Climate resilience is defined as the "capacity of social, economic and ecosystems to cope with a hazardous event or trend or disturbance".[1]: 7  This is done by "responding or reorganising in ways that maintain their essential function, identity and structure (as well as biodiversity in case of ecosystems) while also maintaining the capacity for adaptation, learning and transformation".[1]: 7  The key focus of increasing climate resilience is to reduce the climate vulnerability that communities, states, and countries currently have with regards to the many effects of climate change.[2] Efforts to build climate resilience encompass social, economic, technological, and political strategies that are being implemented at all scales of society. From local community action to global treaties, addressing climate resilience is becoming a priority, although it could be argued that a significant amount of the theory has yet to be translated into practice.[3]

Climate resilience is related to climate change adaptation efforts. It aims to reduce climate change vulnerability and includes considerations of climate justice and equity. Practical implementations include climate resilient infrastructure, climate resilient agriculture and climate resilient development. Most objective approaches to measuring climate resilience use fixed and transparent definitions of resilience, and allow for different groups of people to be compared through standardised metrics.

Definition

Climate resilience is generally considered to be the ability to recover from, or to mitigate vulnerability to, climate-related shocks such as floods and droughts.[4] It is a political process that strengthens the ability of all to mitigate vulnerability to risks from, and adapt to changing patterns in, climate hazards and variability.[4]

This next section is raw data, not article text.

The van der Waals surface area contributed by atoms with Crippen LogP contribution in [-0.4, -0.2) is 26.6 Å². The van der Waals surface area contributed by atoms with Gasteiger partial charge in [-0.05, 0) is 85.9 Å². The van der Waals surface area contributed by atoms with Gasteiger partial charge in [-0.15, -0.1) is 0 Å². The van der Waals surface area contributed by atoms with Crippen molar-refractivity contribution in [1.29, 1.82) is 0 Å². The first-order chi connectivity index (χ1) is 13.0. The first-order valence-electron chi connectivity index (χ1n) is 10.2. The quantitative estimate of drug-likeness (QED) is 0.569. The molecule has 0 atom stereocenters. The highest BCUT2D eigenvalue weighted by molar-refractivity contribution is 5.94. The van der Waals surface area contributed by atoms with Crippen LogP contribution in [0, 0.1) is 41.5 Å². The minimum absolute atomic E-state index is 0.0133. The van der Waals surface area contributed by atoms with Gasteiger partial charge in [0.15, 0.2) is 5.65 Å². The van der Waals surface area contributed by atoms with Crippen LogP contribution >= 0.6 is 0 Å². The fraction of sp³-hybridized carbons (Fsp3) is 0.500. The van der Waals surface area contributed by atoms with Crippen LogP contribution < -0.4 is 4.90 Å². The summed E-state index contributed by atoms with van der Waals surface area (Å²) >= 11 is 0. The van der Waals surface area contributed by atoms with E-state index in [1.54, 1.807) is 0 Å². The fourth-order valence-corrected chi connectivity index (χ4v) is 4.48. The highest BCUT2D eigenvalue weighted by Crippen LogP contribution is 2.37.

The IPCC Sixth Assessment Report defines climate resilience as follows: "Resilience [...] is defined as the capacity of social, economic and ecosystems to cope with a hazardous event or trend or disturbance, responding or reorganising in ways that maintain their essential function, identity and structure as well as biodiversity in case of ecosystems while also maintaining the capacity for adaptation, learning and transformation."[1]: 7 

Resilience is a useful concept because it speaks across sectors and disciplines but this also makes it open to interpretation resulting in differing, and at times competing, definitions.[4] The definition of climate resilience is heavily debated, in both conceptual and practical terms.[1]: 7 

Components

An aerial view of Delhi, India where urban forests are being developed to improve the weather resistance and climate resilience of the city

Currently, the majority of work regarding climate resilience has focused on actions taken to maintain existing systems and structures. This largely relates to the capacity of social-ecological systems to sustain shocks and maintain the integrity of functional relationships in the face of external forces. However, there is a growing consensus in the academic literature that actions taken to induce structural changes must also be recognized within the definition of resilience. The three basic capacities that are understood[5][6] under the common definition are absorptive, adaptive, and transformative, each of which contributes different factors to the efforts of resilience work. This includes the capacity of social-ecological systems to renew and develop, and to utilize disturbances as opportunities for innovation and evolution of new pathways that improve the system's ability to adapt to macroscopic changes.[7] [8][9]

Key aspects include: how resilience relates to climate change adaptation. The extent to which it should encompass actor-based versus systems-based approaches to improving stability; and its relationship with the balance of nature theory or homeostatic equilibrium view of ecological systems.[7]